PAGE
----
A more practical solution, first put into production by Norris, relocated the driving axle to a location on the frame in front of the locomotive's firebox. This was done because Baldwin refused to grant rights to Norris to use his patented "half-crank" arrangement. Cantilevering the weight of the firebox and the locomotive crew behind the driving axle placed more weight on the driving axle without substantially reducing the weight on the leading truck. However, Norris's design led to a shorter wheelbase, which tended to offset any gains in tractive force on the driving axle by reducing the locomotive's overall stability. A number of Norris locomotives were imported into England for use on the Birmingham and Bristol Railway since, because of the challenges presented by the Lickey Incline, British manufacturers declined to supply.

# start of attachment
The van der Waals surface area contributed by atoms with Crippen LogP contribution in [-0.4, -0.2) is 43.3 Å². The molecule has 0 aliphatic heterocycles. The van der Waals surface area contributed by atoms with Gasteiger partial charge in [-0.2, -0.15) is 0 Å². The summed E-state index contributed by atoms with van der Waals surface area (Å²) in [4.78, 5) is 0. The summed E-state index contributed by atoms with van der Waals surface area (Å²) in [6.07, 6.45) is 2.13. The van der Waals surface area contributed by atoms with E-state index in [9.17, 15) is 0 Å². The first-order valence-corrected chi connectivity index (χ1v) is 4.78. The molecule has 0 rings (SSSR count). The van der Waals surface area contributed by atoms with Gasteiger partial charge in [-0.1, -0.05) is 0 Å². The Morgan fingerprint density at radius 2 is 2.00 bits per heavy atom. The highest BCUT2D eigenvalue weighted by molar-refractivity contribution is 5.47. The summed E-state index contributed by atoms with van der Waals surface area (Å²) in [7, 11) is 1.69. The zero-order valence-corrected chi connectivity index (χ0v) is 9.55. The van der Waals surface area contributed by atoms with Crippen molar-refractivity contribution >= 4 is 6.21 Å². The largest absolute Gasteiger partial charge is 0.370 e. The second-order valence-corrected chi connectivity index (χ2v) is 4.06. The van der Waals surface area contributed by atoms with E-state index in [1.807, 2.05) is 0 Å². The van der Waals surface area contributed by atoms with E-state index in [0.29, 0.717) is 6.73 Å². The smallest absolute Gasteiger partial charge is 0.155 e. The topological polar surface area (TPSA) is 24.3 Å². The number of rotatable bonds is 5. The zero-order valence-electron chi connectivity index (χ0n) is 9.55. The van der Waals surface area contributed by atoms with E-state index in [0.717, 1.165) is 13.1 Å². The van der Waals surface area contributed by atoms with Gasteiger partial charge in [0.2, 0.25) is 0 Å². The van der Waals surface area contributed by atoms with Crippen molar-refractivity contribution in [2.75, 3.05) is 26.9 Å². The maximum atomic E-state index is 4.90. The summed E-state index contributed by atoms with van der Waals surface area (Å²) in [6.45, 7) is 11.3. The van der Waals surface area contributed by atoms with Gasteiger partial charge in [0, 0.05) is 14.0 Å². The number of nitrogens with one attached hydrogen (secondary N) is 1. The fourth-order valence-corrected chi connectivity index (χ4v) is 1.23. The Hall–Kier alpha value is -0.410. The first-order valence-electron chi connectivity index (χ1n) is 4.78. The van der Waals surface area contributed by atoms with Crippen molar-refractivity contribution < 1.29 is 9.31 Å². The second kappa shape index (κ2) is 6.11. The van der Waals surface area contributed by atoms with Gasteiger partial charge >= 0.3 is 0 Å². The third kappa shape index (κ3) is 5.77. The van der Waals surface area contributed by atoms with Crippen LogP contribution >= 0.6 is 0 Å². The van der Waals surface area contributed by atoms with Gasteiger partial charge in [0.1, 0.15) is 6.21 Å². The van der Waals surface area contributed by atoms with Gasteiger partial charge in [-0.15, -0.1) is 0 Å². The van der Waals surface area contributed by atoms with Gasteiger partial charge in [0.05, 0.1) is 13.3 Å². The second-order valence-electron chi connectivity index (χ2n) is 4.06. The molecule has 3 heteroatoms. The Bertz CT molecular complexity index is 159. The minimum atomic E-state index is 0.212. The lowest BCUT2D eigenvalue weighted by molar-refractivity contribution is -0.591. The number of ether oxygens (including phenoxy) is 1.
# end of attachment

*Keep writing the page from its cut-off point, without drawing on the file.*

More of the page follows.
Once steel became available, greater rotational speeds became possible with multiple smaller coupled wheels. Five years after new locomotive construction had begun at the West Point Foundry in the United States with the 0-4-0 Best Friend of Charleston in 1831, the first 4-4-0 locomotive was designed by Henry R. Campbell, at the time the chief engineer for the Philadelphia, Germantown and Norristown Railway. Campbell received a patent for the design in February 1836 and soon set to work building the first 4-4-0. For the time, Campbell's 4-4-0 was a giant among locomotives. Its cylinders had a 14 inches (356 millimetres) bore with a 16 inches (406 millimetres) piston stroke, it boasted 54 inches (1,372 millimetres) diameter driving wheels, could maintain 90 pounds per square inch (620 kilopascals) of steam pressure and weighed 12 short tons (10.9 tonnes). Campbell's locomotive was estimated to be able to pull a train of 450 short tons (410 tonnes) at 15 miles per hour (24 kilometres per hour) on level track, outperforming the strongest of Baldwin's 4-2-0s in tractive effort by about 63%. However, the frame and driving gear of his locomotive proved to be too rigid for the railroads of the time, which caused Campbell's prototype to be derailment-prone.